ROME, NOV. 25, 2005 (Zenit.org).- It’s possible to have a science that is open to the transcendent, and which can answer the great questions of life, says Benedict XVI.
When visiting the Catholic University of the Sacred Heart today in Rome, Benedict XVI addressed the students and professors of this institution, and all universities that consider themselves Catholic.
<br> “What responsibility!” said the Pope, referring to the “thousands upon thousands of young people” who pass through Catholic universities.
“How do they come out?” he asked. “What type of education have they found, assimilated and elaborated?”
The Holy Father said that every Catholic university must be “a great laboratory in which, according to the different disciplines, new ways of research are always elaborated in a stimulating dialogue between faith and reason, which seeks to recover the harmonious synthesis reached by Thomas Aquinas and the other great Christian thinkers.”
This synthesis, he said, “is unfortunately contested by important currents of modern philosophy.”
The Pope continued: “The consequence of this dispute has been the gradual affirmation in an ever more exclusive manner of the criteria of rationality through experiment.
“The fundamental questions of man — how to live and how to die — seem to be excluded from the realm of rationality and are confined to the sphere of subjectivity. As a consequence, in the end the question disappears which gave origin to the university — the question of truth and good — to be substituted by the question of feasibility.”
Open to God
“This is,” he said, “therefore, the great challenge of Catholic universities: scientific research, according to the horizon of a genuine rationality, different from the one that broadly prevails today.”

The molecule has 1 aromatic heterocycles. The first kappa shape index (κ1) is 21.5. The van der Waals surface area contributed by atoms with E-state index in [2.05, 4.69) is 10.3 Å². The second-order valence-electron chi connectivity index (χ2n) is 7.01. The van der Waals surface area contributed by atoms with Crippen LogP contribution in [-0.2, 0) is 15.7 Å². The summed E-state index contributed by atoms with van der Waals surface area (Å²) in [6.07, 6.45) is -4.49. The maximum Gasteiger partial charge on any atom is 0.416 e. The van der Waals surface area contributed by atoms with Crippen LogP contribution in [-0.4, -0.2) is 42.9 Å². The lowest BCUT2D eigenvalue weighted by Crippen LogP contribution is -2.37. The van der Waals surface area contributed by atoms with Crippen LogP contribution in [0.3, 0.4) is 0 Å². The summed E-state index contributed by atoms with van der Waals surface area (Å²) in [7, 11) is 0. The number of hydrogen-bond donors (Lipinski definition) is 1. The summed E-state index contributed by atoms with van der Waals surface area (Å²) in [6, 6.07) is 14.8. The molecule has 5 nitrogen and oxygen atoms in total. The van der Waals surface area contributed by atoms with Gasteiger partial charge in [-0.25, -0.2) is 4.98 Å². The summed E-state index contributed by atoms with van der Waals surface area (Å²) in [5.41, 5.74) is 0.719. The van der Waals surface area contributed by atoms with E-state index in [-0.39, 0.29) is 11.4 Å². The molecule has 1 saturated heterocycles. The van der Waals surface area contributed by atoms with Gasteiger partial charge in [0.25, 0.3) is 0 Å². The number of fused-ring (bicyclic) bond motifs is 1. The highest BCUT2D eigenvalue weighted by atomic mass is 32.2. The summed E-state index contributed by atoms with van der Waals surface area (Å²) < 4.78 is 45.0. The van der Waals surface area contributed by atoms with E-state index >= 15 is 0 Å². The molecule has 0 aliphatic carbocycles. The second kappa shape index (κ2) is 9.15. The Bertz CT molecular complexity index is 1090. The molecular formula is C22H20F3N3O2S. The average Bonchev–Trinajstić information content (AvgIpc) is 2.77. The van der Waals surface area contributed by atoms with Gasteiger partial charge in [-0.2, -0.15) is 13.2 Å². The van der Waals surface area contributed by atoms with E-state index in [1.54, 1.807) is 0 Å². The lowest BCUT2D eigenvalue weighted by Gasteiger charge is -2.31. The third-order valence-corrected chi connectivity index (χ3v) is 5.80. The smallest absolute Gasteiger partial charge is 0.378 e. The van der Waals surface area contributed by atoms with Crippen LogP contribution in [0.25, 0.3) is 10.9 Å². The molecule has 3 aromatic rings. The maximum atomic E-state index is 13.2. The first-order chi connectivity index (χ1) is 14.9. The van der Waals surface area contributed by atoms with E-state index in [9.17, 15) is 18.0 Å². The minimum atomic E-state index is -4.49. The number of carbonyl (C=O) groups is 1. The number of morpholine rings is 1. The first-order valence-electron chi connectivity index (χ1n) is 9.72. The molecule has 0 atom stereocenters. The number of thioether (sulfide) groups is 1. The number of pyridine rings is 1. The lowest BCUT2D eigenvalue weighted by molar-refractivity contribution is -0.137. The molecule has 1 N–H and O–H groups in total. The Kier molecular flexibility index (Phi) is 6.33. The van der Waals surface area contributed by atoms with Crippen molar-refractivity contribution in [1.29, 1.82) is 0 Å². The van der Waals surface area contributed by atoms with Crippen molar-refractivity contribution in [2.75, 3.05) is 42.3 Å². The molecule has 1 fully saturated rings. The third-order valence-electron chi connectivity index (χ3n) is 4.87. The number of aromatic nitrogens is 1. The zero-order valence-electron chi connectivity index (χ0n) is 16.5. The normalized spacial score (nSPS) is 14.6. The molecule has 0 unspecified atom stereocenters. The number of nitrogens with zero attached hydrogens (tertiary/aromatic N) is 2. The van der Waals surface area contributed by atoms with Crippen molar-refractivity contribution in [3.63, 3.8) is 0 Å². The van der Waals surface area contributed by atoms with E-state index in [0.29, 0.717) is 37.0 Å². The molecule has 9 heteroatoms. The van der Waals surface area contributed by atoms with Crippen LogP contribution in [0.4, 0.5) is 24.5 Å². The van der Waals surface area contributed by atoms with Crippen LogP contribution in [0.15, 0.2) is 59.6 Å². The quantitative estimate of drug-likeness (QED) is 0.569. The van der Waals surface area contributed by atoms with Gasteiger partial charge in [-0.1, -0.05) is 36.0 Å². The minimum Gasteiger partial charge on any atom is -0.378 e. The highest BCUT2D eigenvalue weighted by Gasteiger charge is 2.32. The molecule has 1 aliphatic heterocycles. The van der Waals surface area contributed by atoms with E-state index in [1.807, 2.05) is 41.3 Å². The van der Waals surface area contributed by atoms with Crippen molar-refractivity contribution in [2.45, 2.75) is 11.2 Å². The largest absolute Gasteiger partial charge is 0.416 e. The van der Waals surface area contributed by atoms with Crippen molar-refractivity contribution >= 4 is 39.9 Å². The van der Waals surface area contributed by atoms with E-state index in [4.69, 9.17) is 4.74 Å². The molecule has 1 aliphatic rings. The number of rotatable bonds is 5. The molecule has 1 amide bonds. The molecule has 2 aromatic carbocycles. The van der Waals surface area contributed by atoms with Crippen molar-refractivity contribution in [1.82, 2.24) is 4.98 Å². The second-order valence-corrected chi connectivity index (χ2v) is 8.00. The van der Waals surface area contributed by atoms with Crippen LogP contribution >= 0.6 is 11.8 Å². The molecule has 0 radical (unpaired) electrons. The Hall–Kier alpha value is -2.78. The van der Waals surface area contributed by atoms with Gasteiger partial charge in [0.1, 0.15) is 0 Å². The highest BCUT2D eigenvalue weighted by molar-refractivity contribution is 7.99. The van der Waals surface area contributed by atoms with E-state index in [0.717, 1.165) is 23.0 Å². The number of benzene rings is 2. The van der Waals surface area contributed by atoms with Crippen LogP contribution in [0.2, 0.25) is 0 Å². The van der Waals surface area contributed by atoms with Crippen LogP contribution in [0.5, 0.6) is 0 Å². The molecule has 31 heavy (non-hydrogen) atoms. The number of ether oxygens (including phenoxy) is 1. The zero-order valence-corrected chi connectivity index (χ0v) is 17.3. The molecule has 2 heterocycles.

Such research, the Pope said, should be “according to a reason that is open to the question of truth and of the great values inscribed in the being itself, open, therefore, to the transcendent, to God.”
The Pontiff added that the Christian knows that this challenge is possible, as “the divine Logos, eternal reason, is at the origin of the universe and, in Christ, united itself once and for all to humanity, to the world and to history.”
“In the light of this capital truth of faith, and at the same time of reason, it is possible, in the year 2000, to join together faith and science,” he said.
This is the basis of the daily work of a Catholic university, said Benedict XVI, who is a former theology professor.
“Isn’t it a wonderful venture?” he asked. “Yes, it is, as by moving within this horizon of meaning, the intrinsic unity is discovered that unites the different branches of learning: theology, philosophy, medicine, economics, every discipline, even the most specialized technologies, as everything is related. To choose a Catholic university means to choose this approach.”